The antimicrobial therapy of Enterococci infection is complicated due to its innate mechanism of resistance and the ability to develop resistance to broad spectrum antibiotics. Glycopeptide antibiotics are the first choice alternative drug to penicillin- aminoglycoside combination to treat severe Enterococci infection.2
Vancomycin Resistant Enterococci (VRE) are being reported from various parts of the world. High level resistance to glycopeptides is conferred by the modification in the terminal peptidoglycan precursors from D-Ala-D-Ala to D-Ala-D-Lac. Low level resistance is due to peptidoglycan precursors ending in D-Ala-D-Ser, which decreases its binding ability to glycopeptides.2,3
The epidemiology of Enterococci varies with geographical location and Enterococci species varies in their susceptibility pattern to glycopeptides. Hence phenotypic characterization of Enterococci is mandatory for the management of infection.
AIMS & OBJECTIVES:
To isolate and identify Enterococci from urine samples
To determine phenotypic characteristics of Enterococci and their antimicrobial susceptibility pattern.
MATERIALS & METHODS:
TYPE OF STUDY: Cross sectional study
INCLUSION CRITERIA: Patients of all age group isolates of Enterococci in pure culture from urine samples.
EXCLUSION CRITERIA: Non enterococcal infection clinically insignificant isolates of Enterococci. The present study was done at Department of Microbiology from January 2015 to March 2019. A total of 708 isolates collected from inpatients and outpatients at VIMS hospital and VMKV Medical College, Salem were included in this study. A loopful of the sample was inoculated onto Blood agar and MacConkey agar. The plates were incubated at 370C overnight for 24-48 hours.4,5A colony count of more than 105 CFU / ml was considered as significant bacteriuria. Antimicrobial susceptibility testing of Enterococci was determined by Vitek 2 automated system according to manufacturer’s instructions. Detection of Minimum inhibitory concentrations was performed for Penicillin, Erythromycin, Vancomycin, Teicoplanin, Ciprofloxacin, Tigecycline, Tetracycline, Nitrofurantoin, Linezolid and Daptomycin. 6Isolates were identified as genus Enterococcus based on gram staining, colony morphology, catalase test, growth in 6.5% Nacl and bile esculin agar, heat tolerance test etc.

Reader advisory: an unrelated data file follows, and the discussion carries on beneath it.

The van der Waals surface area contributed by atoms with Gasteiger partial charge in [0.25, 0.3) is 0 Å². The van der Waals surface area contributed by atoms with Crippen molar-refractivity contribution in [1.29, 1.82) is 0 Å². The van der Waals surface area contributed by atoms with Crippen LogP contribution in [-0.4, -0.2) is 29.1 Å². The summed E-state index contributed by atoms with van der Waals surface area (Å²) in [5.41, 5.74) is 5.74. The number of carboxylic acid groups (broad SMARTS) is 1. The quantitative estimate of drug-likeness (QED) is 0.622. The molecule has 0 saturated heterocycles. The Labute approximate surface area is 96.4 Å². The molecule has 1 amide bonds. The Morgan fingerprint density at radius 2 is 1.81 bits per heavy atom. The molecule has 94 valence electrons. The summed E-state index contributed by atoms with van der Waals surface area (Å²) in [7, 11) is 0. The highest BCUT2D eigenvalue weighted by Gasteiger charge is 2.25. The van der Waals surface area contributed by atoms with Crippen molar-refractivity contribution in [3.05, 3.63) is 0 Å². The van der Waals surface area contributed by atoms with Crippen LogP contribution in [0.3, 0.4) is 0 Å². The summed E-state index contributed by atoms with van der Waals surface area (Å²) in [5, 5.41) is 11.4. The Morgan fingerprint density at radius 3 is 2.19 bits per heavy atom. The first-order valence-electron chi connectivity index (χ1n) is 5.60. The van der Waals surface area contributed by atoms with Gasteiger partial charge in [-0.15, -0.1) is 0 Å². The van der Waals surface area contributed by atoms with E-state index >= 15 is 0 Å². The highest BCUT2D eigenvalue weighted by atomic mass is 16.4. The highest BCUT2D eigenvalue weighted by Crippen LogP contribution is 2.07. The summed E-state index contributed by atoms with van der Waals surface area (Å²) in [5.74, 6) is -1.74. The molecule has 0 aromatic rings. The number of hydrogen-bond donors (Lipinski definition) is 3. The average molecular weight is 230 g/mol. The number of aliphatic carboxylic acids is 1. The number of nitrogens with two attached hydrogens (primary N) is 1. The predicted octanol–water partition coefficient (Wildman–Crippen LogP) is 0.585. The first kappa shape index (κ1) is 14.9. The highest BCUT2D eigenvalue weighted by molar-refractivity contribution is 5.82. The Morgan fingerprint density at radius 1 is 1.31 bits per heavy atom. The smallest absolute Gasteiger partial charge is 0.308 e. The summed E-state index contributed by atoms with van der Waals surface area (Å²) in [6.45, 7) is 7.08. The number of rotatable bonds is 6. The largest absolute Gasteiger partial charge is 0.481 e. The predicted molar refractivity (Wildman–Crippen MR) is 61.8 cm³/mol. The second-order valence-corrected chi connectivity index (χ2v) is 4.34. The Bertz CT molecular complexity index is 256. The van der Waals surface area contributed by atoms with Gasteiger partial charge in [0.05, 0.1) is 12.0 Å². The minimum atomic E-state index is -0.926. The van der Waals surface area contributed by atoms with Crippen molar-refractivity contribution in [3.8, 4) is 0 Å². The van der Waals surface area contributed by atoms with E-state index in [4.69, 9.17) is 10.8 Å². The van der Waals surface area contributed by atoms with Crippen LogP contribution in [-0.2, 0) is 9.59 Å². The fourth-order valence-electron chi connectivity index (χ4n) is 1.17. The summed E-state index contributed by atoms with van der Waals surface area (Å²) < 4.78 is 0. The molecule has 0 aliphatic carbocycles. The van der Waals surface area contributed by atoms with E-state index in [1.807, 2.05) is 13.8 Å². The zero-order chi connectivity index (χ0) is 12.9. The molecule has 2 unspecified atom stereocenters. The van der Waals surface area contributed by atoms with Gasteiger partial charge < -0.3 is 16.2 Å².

IDENTIFICATION OF GENUS ENTEROCOCCUS: